Tips on installing ferrules for machine heads?

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Tips on installing ferrules for machine heads?

Postby DaveyG67 » Sun Sep 07, 2008 6:00 pm

What's the best way to install ferrules on a Fender neck, without cracking the finish?

TIA
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DaveyG67
Sacto Ho
 
Location: Sacramento

Re: Tips on installing ferrules for machine heads?

Postby hmagman » Sun Sep 07, 2008 6:21 pm

DaveyG67 wrote:What's the best way to install ferrules on a Fender neck, without cracking the finish?

TIA


This is a good question...I'd sure like to know the answer.

Where are the repair guys???
Harry
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hmagman
 
Location: San Diego, CA

Re: Tips on installing ferrules for machine heads?

Postby Rob Francis » Sun Sep 07, 2008 6:24 pm

The tricky part of the install is alignment and starting as perpendicular to the surface as possible.
I have never had a problem with finish but take your time. . .

If its a new neck confirm that the holes are the right size for the ferrules FIRST! Or it can be ugly.
Metric bits can be very close to old standard sizes but not close enough so if you have any doubt take the neck to a hardware store and they'll measure the hole for you if that's your only option. Don't forget that you are basically shoving a wedge into the splittable (sic [smilie=smilie_kopf.gif] ) grain.

I like to start the ferrule using a dowel or someting (6-8" long or so) that helps be "see" that I am angled properly. I just grab something that is snug but not too tight a fit and use it to line the bottom of the ferrule with the blank. Once it has a reasonable friction fit I can usually press it into place with a small scrap of wood. Don't hammer it though. If it seems tight and you confirmed the hole size etc. I use a c clamp (or G cramp whichever you prefer) along with wood blocks on both the front and back and s l o w l y tighten the clamp pressing the ferrule into position.

I also use the same clamp even if I had set them in by hand. . .
Sorry no pics right now but I am putting a headstock back on a 12 string accoustic for the fun of it and I can take some pics of that if it would be helpful.

But others here have done a heck of a lot more than me.

Good luck
Rob
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Rob Francis
 

Re: Tips on installing ferrules for machine heads?

Postby ghiadub » Sun Sep 07, 2008 9:01 pm

Like Rob said, use a scrap of wood.

I use two scraps and a big set of channel locks, but I am pretty crude on the repairs, thus my avatar.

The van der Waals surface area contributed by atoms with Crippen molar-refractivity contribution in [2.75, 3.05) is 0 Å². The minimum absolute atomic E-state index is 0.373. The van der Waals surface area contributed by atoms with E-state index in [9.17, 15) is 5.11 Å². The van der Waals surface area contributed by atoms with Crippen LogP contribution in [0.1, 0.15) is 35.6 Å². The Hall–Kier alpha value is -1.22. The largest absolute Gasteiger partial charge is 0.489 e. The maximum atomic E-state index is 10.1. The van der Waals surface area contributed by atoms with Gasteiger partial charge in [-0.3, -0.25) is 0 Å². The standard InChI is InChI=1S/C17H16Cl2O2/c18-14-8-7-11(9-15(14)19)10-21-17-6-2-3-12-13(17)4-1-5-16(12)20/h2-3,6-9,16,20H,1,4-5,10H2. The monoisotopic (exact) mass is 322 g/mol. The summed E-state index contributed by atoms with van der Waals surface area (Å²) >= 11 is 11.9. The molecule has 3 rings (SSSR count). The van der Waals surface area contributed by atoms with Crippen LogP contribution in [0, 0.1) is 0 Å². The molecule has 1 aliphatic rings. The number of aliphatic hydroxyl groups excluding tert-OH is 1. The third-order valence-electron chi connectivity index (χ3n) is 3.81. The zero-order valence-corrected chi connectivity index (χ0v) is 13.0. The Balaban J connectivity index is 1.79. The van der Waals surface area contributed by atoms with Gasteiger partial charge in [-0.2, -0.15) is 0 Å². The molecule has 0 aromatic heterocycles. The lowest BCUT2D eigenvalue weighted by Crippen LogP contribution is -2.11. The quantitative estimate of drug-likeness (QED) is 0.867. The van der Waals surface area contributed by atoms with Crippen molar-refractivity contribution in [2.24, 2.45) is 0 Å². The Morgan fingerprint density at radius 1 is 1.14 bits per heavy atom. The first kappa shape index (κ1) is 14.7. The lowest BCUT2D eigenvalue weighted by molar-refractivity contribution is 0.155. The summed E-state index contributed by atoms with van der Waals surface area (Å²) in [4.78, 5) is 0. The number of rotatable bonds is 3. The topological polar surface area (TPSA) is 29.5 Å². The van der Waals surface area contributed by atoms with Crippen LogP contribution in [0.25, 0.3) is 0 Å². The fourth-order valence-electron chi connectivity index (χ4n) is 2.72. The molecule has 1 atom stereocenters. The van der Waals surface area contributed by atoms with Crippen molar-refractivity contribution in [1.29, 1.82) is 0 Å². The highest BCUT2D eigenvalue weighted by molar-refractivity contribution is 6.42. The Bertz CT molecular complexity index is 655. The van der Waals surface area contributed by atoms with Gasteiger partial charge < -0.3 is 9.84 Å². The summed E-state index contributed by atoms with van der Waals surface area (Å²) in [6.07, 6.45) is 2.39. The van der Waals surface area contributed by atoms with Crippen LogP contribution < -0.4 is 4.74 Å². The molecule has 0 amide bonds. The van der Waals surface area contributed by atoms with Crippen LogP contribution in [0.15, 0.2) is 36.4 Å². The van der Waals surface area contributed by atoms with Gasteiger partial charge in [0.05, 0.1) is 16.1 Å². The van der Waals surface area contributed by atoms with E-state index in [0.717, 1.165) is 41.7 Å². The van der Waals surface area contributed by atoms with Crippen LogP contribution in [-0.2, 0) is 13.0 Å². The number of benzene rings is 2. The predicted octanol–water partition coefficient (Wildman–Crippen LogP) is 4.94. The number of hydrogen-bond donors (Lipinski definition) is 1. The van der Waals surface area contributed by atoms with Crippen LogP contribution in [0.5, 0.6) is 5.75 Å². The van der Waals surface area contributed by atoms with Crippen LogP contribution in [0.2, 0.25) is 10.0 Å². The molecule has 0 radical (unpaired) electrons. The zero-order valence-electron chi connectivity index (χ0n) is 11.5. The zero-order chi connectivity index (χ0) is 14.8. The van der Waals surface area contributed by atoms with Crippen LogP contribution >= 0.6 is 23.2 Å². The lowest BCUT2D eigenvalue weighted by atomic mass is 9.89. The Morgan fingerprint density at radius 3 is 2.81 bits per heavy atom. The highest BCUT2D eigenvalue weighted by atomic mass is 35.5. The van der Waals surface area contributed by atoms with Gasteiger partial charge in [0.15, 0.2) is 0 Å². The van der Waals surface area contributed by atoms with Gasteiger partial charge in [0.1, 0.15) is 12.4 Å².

You might ask Dave Lynch if it is a vintage bass, he has done some simple stuff for me like that for free.
"Play the music, not the instrument"

Ghiadub Trio | Makosa | Campfire Crooners | Videos
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ghiadub
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Re: Tips on installing ferrules for machine heads?

Postby DaveyG67 » Sun Sep 07, 2008 9:48 pm

Thanks guys... the c-clamp & scrap wood idea actually popped in my head.
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DaveyG67
Sacto Ho
 
Location: Sacramento

Re: Tips on installing ferrules for machine heads?

Postby Rodent » Tue Jan 18, 2011 4:36 pm

bringing up an old thread ...

I recently received a couple necks back from the paint shop where they 'gave me my money's worth' in sealing up the tuner key hole edges ... nudge, nudge ... say no more.

my solution for returning the hole to a properly usable size is simple - I use a round chainsaw sharpening file to carefully remove the finish lip caused by a trigger happy spray tech. once the lip is removed I'll also clean-up any other lumps that my be causing the ferrule to bind. should I happen to file thru the finish anywhere inside the hole (not on the front or rear face) it's super easy to provide protection with a little dab of Tru-oil sparingly applied with a Q-tip

my goal here is to have the ferrule fit such that it slips in with gentle pressure. I don't like them to fit so snugly that they need to be forced into the hole with excessive pressure, and I definitely don't like it when the ferrule drops into the hole without even the need to offer guidance. I've experienced the latter on many pre-finished MightyMite necks

I definitely recommend against this workflow on a vintage neck, but offer it for consideration for anyone who might be assembling a parts build from new stock

all the best,

R

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Location: Seattle, WA USA
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